North Korean Elite Allotting Money for Private Education

September 2, 2016

Unlocking Word Meanings

Read the following words/expressions found in today’s article. 

1. elite /ɪˈlit/ (n.) –people who belong to the highest class in the society
Example: Most of the guests during the mayor’s wedding were from the political elite.

2. allot /əˈlɒt/ (v.) – to devote or spend
Example: The government will allot additional money for the education sector.

3. extracurricular /ˌɛk strə kəˈrɪk yə lər/ (adj.) – beyond the student’s regular school work
Example: The principal encouraged the students to have more extracurricular activities, such as joining sports clubs.

4. supplementary /ˌsʌp ləˈmɛn tə ri / (adj.) – added to what is missing
ExampleSupplementary education, such as off-campus language classes, is becoming a trend for students. 

5. technical /ˈtɛk nɪ kəl / (adj.) – involves special skills or training
Example: Only a few students preferred the more technical courses, such as computer programming.


Read the text below.
Parents among North Korea’s elite are allotting money for their children’s private education, a source from the nation’s capital told Radio Free Asia (RFA).

The source told RFA that the parents’ motivation behind this move is to be able to send their children to the best schools and universities in Pyongyang or abroad. Aside from private tutoring, parents also devote money for their children’s supplementary education and extracurricular activities, spending approximately 150 dollars a month. Some even give bribes to teachers to exempt their children from regular classes and physical labor.

The quality of private tutoring in all areas of North Korea is the same, but costs differ by subject matter. Basic subjects like math are cheaper than technical courses like computer programming.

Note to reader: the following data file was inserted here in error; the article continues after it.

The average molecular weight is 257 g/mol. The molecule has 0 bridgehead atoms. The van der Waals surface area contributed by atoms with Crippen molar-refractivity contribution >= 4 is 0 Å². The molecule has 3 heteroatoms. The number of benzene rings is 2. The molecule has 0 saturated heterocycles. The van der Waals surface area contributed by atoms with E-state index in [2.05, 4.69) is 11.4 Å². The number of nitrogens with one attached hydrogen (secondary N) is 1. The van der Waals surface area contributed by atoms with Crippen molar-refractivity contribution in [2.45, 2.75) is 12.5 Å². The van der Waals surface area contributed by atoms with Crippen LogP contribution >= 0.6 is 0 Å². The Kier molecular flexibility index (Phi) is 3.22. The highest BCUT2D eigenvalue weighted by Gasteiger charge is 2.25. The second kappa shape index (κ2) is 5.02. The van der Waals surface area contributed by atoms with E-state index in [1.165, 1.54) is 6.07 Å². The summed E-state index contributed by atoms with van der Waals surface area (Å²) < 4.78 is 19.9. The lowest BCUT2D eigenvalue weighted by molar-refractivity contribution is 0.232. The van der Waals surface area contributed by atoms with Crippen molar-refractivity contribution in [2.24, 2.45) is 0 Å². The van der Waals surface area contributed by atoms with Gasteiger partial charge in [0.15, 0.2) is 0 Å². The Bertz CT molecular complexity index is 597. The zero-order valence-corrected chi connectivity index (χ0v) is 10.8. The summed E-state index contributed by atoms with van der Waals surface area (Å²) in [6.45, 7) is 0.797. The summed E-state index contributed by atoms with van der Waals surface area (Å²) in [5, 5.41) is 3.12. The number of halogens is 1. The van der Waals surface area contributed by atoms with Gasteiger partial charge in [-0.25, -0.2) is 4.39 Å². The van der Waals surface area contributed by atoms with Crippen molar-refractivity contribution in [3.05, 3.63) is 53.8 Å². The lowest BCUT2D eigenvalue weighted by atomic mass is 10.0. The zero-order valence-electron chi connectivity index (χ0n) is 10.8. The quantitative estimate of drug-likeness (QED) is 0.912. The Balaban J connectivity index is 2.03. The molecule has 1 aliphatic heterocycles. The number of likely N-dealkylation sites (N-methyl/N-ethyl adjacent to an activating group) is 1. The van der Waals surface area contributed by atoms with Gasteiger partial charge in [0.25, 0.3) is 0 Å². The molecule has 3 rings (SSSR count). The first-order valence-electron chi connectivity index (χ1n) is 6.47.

North Korean security officials have expressed plans to eradicate private tutoring. However, given their recent discovery that most students involved in this practice are children of state executives, this may prove to be difficult.

In 2011, Suki Kim, a Korean-American journalist, went undercover as a teacher at the prestigious Pyongyang University of Science and Technology, an elite all-boys university. Handpicked by the state, the students receive Western education from foreigners. Kim discovered how the students were being confined in the campus and guarded by soldiers. She also said that the students’ knowledge was very limited. In addition, students were led to believe that they had Internet access. However, in reality, the school had internal Internet, where information was screened beforehand. In addition, e-mail, social media, and international news sites were blocked.

Viewpoint Discussion

Enjoy a discussion with your tutor.  

Discussion A

·         If you were an elite North Korean parent, would you make your child take private tutoring? Why or why not?
·         Do you think it will be helpful for North Korean students to have access to the Internet? Discuss.

Discussion B

·         What are the advantages and disadvantages of attending private schools?
·         What innovations do you think your government should do to improve your country’s education system?

September 2, 2016